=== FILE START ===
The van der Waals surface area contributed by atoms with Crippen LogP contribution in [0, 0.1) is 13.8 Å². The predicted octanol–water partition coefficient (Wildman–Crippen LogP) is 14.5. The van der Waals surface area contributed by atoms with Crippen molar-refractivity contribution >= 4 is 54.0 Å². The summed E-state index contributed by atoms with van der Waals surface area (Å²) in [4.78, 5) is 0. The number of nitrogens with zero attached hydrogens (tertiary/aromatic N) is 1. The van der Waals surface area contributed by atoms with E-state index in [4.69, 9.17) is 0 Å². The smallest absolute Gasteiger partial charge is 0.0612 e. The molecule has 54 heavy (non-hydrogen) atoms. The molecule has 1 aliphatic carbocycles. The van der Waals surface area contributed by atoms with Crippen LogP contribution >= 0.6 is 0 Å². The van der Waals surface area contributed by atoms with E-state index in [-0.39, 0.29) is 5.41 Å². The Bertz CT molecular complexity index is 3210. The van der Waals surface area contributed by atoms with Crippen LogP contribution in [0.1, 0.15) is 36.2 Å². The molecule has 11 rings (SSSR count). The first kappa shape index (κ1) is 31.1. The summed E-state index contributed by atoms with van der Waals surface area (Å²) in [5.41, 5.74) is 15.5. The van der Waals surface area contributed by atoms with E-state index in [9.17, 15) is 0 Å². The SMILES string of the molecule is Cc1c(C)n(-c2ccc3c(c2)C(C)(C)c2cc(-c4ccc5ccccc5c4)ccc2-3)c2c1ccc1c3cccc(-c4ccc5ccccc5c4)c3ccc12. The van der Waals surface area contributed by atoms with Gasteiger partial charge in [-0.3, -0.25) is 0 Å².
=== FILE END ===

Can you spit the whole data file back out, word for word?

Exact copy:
The van der Waals surface area contributed by atoms with Crippen LogP contribution in [0, 0.1) is 13.8 Å². The predicted octanol–water partition coefficient (Wildman–Crippen LogP) is 14.5. The van der Waals surface area contributed by atoms with Crippen molar-refractivity contribution >= 4 is 54.0 Å². The summed E-state index contributed by atoms with van der Waals surface area (Å²) in [4.78, 5) is 0. The number of nitrogens with zero attached hydrogens (tertiary/aromatic N) is 1. The van der Waals surface area contributed by atoms with E-state index in [4.69, 9.17) is 0 Å². The smallest absolute Gasteiger partial charge is 0.0612 e. The molecule has 54 heavy (non-hydrogen) atoms. The molecule has 1 aliphatic carbocycles. The van der Waals surface area contributed by atoms with Crippen LogP contribution >= 0.6 is 0 Å². The van der Waals surface area contributed by atoms with E-state index in [-0.39, 0.29) is 5.41 Å². The Bertz CT molecular complexity index is 3210. The van der Waals surface area contributed by atoms with Crippen LogP contribution in [0.1, 0.15) is 36.2 Å². The molecule has 11 rings (SSSR count). The first kappa shape index (κ1) is 31.1. The summed E-state index contributed by atoms with van der Waals surface area (Å²) in [5.41, 5.74) is 15.5. The van der Waals surface area contributed by atoms with E-state index in [9.17, 15) is 0 Å². The SMILES string of the molecule is Cc1c(C)n(-c2ccc3c(c2)C(C)(C)c2cc(-c4ccc5ccccc5c4)ccc2-3)c2c1ccc1c3cccc(-c4ccc5ccccc5c4)c3ccc12. The van der Waals surface area contributed by atoms with Gasteiger partial charge in [-0.3, -0.25) is 0 Å².